Haunted Halloween Vancouver Trolley Tour October 18 to 31

Tour Vancouver’s eeriest

haunts with the Vancouver Police Museum and

Vancouver Trolley Company’s Haunted Halloween Vancouver Trolley Tour.

The annual offering dares brave visitors to board a frightful trolley bus and

travel throughthe city listening to storytellers spin tales of murder,

treachery and intrigue.

With a walk through Mountain View Cemetery and a chilling visit to Vancouver’s

original city morgue, this jaunt is not for the faint of heart.

The 2.5-hour tour runs select nights,October 18 to

31, and departs from Canada Place at 6:30 p.m., 7:30 p.m., 8:30 p.m.

and 9:30 p.m. Reservations are required; individual bookings and

private charters are also available.

Tickets are $40 (must be 13 or older to participate).

Reserve early: tickets are limited and sell fast.

Haunted Village at Burnaby Village Museum October 25 to 27

Ghoulish residents will soon take over the Burnaby Village Museum.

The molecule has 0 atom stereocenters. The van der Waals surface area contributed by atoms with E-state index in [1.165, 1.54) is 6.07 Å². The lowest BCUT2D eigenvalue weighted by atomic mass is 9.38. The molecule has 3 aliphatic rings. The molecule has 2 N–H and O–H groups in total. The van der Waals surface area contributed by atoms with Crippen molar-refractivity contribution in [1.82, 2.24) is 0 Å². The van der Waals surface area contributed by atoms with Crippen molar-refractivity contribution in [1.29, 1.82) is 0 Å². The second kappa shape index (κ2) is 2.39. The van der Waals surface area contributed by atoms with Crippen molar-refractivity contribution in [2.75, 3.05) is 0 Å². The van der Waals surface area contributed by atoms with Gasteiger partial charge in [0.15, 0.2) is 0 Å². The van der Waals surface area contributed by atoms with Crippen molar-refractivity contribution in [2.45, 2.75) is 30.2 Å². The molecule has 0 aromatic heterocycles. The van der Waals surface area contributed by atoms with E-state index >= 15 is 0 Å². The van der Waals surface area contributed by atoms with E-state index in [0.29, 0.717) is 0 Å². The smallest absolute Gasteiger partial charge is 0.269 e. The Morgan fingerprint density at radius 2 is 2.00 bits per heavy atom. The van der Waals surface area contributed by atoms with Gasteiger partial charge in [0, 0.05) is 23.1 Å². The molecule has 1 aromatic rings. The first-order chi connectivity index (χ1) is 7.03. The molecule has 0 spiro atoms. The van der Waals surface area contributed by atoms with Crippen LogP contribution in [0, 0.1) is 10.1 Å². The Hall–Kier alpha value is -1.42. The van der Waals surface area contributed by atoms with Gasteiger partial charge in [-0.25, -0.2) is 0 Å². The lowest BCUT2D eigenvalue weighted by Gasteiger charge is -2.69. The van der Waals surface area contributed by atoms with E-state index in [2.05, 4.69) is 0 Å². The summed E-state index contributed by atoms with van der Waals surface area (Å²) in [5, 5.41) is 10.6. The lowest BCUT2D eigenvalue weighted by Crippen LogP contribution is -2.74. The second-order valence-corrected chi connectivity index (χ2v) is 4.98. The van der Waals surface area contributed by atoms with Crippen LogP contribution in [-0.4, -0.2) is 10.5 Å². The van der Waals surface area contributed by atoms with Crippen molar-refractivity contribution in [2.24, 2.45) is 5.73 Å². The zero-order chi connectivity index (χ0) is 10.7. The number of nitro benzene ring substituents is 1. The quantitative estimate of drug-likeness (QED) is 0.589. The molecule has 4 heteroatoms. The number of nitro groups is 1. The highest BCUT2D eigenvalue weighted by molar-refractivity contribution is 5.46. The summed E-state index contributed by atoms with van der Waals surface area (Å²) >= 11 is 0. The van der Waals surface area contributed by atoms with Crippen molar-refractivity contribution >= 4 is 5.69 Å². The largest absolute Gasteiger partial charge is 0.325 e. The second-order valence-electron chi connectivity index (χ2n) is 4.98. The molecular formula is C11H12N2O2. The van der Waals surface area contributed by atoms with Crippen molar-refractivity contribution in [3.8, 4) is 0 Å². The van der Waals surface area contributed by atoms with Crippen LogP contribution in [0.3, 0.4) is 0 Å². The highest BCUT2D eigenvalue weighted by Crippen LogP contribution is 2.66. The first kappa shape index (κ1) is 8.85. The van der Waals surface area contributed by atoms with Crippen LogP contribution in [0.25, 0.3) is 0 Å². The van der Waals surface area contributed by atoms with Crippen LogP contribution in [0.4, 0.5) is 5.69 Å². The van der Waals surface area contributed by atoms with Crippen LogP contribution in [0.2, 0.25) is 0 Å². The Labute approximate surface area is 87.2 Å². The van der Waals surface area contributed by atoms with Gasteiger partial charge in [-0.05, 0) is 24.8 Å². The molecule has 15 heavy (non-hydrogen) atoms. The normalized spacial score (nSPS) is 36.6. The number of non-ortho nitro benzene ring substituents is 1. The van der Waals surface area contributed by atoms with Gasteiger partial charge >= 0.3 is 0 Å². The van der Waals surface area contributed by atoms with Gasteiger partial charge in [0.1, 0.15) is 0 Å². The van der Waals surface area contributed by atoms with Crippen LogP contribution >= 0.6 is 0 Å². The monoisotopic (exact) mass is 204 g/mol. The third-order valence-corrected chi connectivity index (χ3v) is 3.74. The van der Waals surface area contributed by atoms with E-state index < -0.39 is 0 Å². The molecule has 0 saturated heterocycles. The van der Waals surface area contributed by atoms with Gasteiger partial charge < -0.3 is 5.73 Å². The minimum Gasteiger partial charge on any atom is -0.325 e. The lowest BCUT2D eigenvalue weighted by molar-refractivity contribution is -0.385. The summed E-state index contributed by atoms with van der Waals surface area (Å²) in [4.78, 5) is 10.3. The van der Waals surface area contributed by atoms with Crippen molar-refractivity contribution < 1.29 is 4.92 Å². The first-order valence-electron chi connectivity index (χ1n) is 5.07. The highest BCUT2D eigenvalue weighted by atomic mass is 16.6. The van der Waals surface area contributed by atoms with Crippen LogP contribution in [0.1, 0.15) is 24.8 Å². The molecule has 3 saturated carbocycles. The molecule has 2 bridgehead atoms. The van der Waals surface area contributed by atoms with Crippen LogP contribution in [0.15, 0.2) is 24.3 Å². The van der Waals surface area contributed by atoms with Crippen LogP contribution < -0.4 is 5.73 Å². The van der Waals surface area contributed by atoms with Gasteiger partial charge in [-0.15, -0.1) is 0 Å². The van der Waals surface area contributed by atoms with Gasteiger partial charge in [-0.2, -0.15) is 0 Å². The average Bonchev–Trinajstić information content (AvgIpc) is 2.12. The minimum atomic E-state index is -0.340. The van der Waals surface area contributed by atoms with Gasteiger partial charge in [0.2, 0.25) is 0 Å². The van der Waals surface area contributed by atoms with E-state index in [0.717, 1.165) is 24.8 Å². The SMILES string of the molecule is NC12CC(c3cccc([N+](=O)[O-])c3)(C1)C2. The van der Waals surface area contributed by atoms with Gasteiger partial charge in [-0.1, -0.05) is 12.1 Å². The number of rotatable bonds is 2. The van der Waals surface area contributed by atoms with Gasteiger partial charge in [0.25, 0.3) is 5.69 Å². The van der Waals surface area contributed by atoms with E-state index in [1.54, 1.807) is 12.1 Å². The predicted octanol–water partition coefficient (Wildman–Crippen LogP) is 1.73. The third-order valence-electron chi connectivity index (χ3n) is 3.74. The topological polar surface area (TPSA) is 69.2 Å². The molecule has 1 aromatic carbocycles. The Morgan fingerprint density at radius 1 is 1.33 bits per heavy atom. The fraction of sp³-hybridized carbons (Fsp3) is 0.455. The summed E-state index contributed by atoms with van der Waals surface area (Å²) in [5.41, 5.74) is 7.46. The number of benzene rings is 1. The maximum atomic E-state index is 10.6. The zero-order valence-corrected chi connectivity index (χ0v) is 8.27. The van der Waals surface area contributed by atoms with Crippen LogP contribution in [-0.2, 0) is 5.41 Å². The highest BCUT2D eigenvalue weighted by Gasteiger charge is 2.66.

Kids of all ages are invited to come

in costume and wander the haunted village (circa 1925).

Savour tasty toes at the Butcher’s Block Café, make a withdrawal

at the Blood Bank,

dance along Main Street at The Bone Shaker Ball and enjoy unlimited

carousel rides

and trick-or-treating.

Admission is $14 for adults, youth and seniors, and $9 for children

(ages 2 to 12). The Haunted Village is open from 6 p.m. to 9 p.m.



OCT. 22 – 27


The Vancouver Writers Fest is one of North America’s top literary happenings,

attracting some of the world’s best writers

– and this year is no exception with star

headliners like Margaret Atwood,

Douglas Coupland, Joseph Boyden

and Anne Carson. T

aking place on Granville Island,

October 22 to 27, this year’s festival

is the biggest ever with more than 8

0 events, including panel discussions, on-stage interviews and

musical collaborations.

A number of kid-friendly events are also on offer (available in both

French and English), drawing more than 5,000 young readers annually.

Whether you attend an author reading,

poetry bash or passionate debate, you can count on two things:

stimulation and inspiration.

To view the full lineup and purchase tickets, click here.


Initially a network of creeks and marshland, The Flats was once a vital industrial

centre for the city of Vancouver.

Located between Main Street and Clark Drive (just minutes